So, the folks, the philanthropists from the North get together with people in the South, with the white supremacists in the South who are busy taking back educational rights, and they say you’ve got to give them some kind of education or our businesses won’t grow. Your economic health is dependent on an educated class but they need to be educated into subservience. And that is the thing and to the value of hard work and into their place in society. And they need skills that will make them fitting entry-level workers and we can have then whites be a step above them always. We have to teach them something or they’ll leave and then who will keep things going. But we don’t want to teach them too much.
So philanthropists come in and say, we have a solution to this. Like you’ve got white people who are saying, “No, we don’t want them to have any education, that money for their education needs to be going to educate white people.” They come in and they say, “But what if we make it vocational? What if the kind of education that we give them equips them for what you and we both understand to be the most advantageous space for them to occupy. So we teach them how to help pull themselves up by their bootstraps.” This is a big one, which is always, it’s perplexing to me because they were enslaved and now they’re mostly sharecroppers working sunup to sundown for no money, and you’re going to teach them about hard work. They’re doing the work that you don’t have to do, they’re not getting paid for it, but what we need now is to teach them how to value hard work. And we need to teach them how to take care of themselves so they’re not asking us to give them shoes or teach them how to make shoes. They’re not asking us to give them clothes, we’ll teach them how to make their own clothes.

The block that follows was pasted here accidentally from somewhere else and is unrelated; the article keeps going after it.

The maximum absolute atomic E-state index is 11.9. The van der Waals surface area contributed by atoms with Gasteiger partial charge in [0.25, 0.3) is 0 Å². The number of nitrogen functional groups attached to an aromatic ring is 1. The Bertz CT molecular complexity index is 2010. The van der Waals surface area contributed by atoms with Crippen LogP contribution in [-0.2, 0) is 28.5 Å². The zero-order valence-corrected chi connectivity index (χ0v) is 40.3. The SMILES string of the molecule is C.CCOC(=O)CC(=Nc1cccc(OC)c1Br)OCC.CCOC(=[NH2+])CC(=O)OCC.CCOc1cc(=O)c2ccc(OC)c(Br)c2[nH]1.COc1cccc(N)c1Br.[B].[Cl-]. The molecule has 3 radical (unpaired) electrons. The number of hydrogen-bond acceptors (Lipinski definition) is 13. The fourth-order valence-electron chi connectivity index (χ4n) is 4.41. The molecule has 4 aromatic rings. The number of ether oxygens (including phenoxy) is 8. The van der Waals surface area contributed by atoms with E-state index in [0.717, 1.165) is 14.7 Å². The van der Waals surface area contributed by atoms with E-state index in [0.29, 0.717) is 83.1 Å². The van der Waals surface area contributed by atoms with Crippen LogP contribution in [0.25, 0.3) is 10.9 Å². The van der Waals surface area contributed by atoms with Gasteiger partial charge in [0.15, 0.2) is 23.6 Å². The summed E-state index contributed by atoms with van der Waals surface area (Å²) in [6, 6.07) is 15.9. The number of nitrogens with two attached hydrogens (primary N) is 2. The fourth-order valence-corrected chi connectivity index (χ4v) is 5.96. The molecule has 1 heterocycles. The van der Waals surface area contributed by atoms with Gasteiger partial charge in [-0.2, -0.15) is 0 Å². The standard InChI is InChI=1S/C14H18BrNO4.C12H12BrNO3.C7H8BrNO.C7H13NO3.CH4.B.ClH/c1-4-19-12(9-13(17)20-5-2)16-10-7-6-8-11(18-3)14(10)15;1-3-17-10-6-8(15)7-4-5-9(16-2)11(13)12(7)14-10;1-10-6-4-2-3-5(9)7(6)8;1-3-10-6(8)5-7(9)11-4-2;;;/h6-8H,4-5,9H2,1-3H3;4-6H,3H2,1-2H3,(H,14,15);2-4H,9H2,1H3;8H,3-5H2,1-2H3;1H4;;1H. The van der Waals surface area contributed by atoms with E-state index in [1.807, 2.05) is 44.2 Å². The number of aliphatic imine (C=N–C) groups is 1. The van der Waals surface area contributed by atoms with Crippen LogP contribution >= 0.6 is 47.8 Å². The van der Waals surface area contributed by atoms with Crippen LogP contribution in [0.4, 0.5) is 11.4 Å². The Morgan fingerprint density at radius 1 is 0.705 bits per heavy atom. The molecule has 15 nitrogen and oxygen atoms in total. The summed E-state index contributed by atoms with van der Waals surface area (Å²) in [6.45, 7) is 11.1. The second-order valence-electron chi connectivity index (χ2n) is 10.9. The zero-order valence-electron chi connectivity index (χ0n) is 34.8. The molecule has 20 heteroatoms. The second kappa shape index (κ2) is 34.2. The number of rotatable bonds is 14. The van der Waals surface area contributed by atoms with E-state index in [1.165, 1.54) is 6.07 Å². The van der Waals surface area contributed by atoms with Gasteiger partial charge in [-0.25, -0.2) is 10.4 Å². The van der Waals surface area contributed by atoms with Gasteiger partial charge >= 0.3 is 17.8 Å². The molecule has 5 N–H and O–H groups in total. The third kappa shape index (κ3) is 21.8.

So the kind of education that’s born after reconstruction–after this wonderful, hopeful, democratic period where it looked like all the promises, all the ideals that we talk about regularly around citizenship and what that means, that it was going to happen–is followed by this brutal backlash where they’re like, yes, but the education for you is going to make clear that you are inferior to whites, that you need to still be a part of this economic engine and that “It’s this or nothing.” So your options are, do this, do what we’re telling you. Don’t worry about why you can’t get educated beyond the fifth or sixth grade. Why you’re only having education for three to four months out the year versus nine months because we need you in the field. So your school year can’t be more than four months because the rest of the time we need you. Like don’t worry about any of that, you’re getting some education and you should be happy about it.